When it comes to personal development, many people rely on goals to help them achieve new levels of success. Unfortunately, if they don’t reach their stated goal, they experience much stress. While goals are indeed a great tool for personal development, focusing on a goal does not prompt feedback and can increase stress. Therefore, a more effective approach to personal development is to focus on behavior and, more specifically, procedures.
For example, let’s assume that you want to improve your free throws in basketball. Setting a goal of how many you can make in a row will not be as helpful as a procedure for keeping your elbows in and following through. If you miss a free throw, you can … >>> READ MORE >>> →
QUESTION: I’m finally starting to implement DWS in my classroom and I’m really loving it. I made some great posters to help the kids and it’s going well. However I’m having a hard time helping the kids come up with strategies to avoid misbehaving. The biggest problem we have is talking when they’re not supposed to. We go through the questions about what level that behavior is and whether it’s appropriate, which they are able to answer just fine. But when I ask them what can they do next time (or when they need to list strategies on their reflection sheets), all they ever say is “don’t talk”, or “ignore others.” What can I suggest to these kids to help … >>> READ MORE >>> →
One vital thought to keep in mind when promoting responsibility with the young is this: “Do not do something for them that they can do for themselves.”
When you want the young person to do something and he or she does not, oftentimes stress is induced—on the adult. The youngster is aware of your emotions and (nonconsciously) derives a sense of power from it. What he is doing—or not doing—is seen as directing your emotions.
Here’s how it often plays out: The youngster has a number of things to do and is laxidazical about doing them. You remind the youngster—to no avail. Time passes. Another reminder is forthcoming with the same result. At this point, many parents resort to discipline … >>> READ MORE >>> →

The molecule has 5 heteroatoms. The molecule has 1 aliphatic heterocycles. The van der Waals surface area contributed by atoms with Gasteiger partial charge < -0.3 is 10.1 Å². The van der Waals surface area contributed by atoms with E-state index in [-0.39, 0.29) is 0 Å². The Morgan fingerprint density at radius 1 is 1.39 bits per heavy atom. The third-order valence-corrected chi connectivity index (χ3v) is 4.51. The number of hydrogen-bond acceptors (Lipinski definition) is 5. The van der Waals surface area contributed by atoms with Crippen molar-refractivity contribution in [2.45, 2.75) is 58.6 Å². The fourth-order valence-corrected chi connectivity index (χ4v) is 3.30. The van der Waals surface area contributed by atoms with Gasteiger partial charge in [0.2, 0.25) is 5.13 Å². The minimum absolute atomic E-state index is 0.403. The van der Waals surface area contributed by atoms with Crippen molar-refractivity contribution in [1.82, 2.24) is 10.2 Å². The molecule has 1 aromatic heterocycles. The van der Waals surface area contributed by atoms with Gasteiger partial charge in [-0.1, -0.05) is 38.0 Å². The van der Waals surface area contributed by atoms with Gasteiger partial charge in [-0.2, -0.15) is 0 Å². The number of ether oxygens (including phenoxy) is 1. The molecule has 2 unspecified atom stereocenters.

All parents and teachers want children to keep their end of agreements. For example, if a child says he will take out the garbage, the parent expects that’s what will happen. If a student says she will do her homework, the teacher expects her to follow through. When the youth doesn’t do what he or she promised to do, adults often try to discipline the child, dishing out punishments or imposing consequences. This approach is ineffective.
Why? Because punishment is based on the idea that a person needs to be hurt in order to learn. This is fallacious thinking. When punishment is imposed, the person being punished feels like a victim. Victims take no responsibility for their behavior. In addition, … >>> READ MORE >>> →
One of the many things I discuss in my seminars to teachers and parents is how important procedures are to increase efficiency. This applies to one’s personal life as well. Here is a current experience that my wife gave permission to share.
My wife oftentimes turns the computer off and leaves the room without the computer shutting down. “I’m a quick getaway gal” is her quip. I often suggest the procedure of staying in the room until the computer totally shuts down.
The faucet in our kitchen sink must be pulled down vertically; otherwise, the faucet drips. My suggested procedure is to look at the faucet after the handle is pulled down to be sure there is not any dripping.… >>> READ MORE >>> →
Procedures are critical for motivation and for success in the classroom.
If there is a procedure for doing something, and not all students are doing it, practice the procedure.
When a student asks about something, or isn’t doing something for which you have a procedure, simply ask, “What is our procedure?” Put the responsibility on the student to think of the procedure or to practice it after a reminder.
When the class doesn’t do something by the procedure, simply stop and practice.
Part I of the Discipline Without Stress Teaching Model is critical to successful teaching, learning, and discipline
Without taking care of classroom management (developing, teaching and practicing procedures,) it’s very difficult to have success in helping kids to … >>> READ MORE >>> →